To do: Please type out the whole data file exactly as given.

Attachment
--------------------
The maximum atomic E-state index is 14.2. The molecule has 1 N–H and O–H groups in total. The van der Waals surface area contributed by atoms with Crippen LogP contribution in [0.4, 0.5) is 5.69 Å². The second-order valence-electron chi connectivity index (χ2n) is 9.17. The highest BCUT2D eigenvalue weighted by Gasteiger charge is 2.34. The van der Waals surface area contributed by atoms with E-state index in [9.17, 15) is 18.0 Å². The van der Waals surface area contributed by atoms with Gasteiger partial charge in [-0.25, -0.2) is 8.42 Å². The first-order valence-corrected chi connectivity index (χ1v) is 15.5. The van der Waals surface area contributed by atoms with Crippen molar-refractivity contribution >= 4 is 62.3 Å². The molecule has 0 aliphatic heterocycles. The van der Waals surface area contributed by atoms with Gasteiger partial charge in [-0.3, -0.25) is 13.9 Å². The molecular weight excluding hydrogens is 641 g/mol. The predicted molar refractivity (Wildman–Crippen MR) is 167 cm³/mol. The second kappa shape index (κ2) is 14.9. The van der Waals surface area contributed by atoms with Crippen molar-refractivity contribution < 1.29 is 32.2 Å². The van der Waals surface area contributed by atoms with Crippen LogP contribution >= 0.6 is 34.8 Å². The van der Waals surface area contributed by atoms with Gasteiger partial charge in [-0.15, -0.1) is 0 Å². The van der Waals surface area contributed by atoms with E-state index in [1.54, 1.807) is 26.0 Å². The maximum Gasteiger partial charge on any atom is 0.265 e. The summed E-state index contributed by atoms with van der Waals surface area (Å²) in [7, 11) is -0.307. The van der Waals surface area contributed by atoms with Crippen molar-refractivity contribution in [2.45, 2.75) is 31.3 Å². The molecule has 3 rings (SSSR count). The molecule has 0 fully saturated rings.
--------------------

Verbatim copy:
The maximum atomic E-state index is 14.2. The molecule has 1 N–H and O–H groups in total. The van der Waals surface area contributed by atoms with Crippen LogP contribution in [0.4, 0.5) is 5.69 Å². The second-order valence-electron chi connectivity index (χ2n) is 9.17. The highest BCUT2D eigenvalue weighted by Gasteiger charge is 2.34. The van der Waals surface area contributed by atoms with E-state index in [9.17, 15) is 18.0 Å². The van der Waals surface area contributed by atoms with Gasteiger partial charge in [-0.25, -0.2) is 8.42 Å². The first-order valence-corrected chi connectivity index (χ1v) is 15.5. The van der Waals surface area contributed by atoms with Crippen molar-refractivity contribution >= 4 is 62.3 Å². The molecule has 0 aliphatic heterocycles. The van der Waals surface area contributed by atoms with Gasteiger partial charge in [-0.3, -0.25) is 13.9 Å². The molecular weight excluding hydrogens is 641 g/mol. The predicted molar refractivity (Wildman–Crippen MR) is 167 cm³/mol. The second kappa shape index (κ2) is 14.9. The van der Waals surface area contributed by atoms with Crippen molar-refractivity contribution < 1.29 is 32.2 Å². The van der Waals surface area contributed by atoms with Crippen LogP contribution >= 0.6 is 34.8 Å². The van der Waals surface area contributed by atoms with Gasteiger partial charge in [-0.15, -0.1) is 0 Å². The van der Waals surface area contributed by atoms with E-state index in [1.54, 1.807) is 26.0 Å². The maximum Gasteiger partial charge on any atom is 0.265 e. The summed E-state index contributed by atoms with van der Waals surface area (Å²) in [7, 11) is -0.307. The van der Waals surface area contributed by atoms with Crippen molar-refractivity contribution in [2.45, 2.75) is 31.3 Å². The molecule has 3 rings (SSSR count). The molecule has 0 fully saturated rings.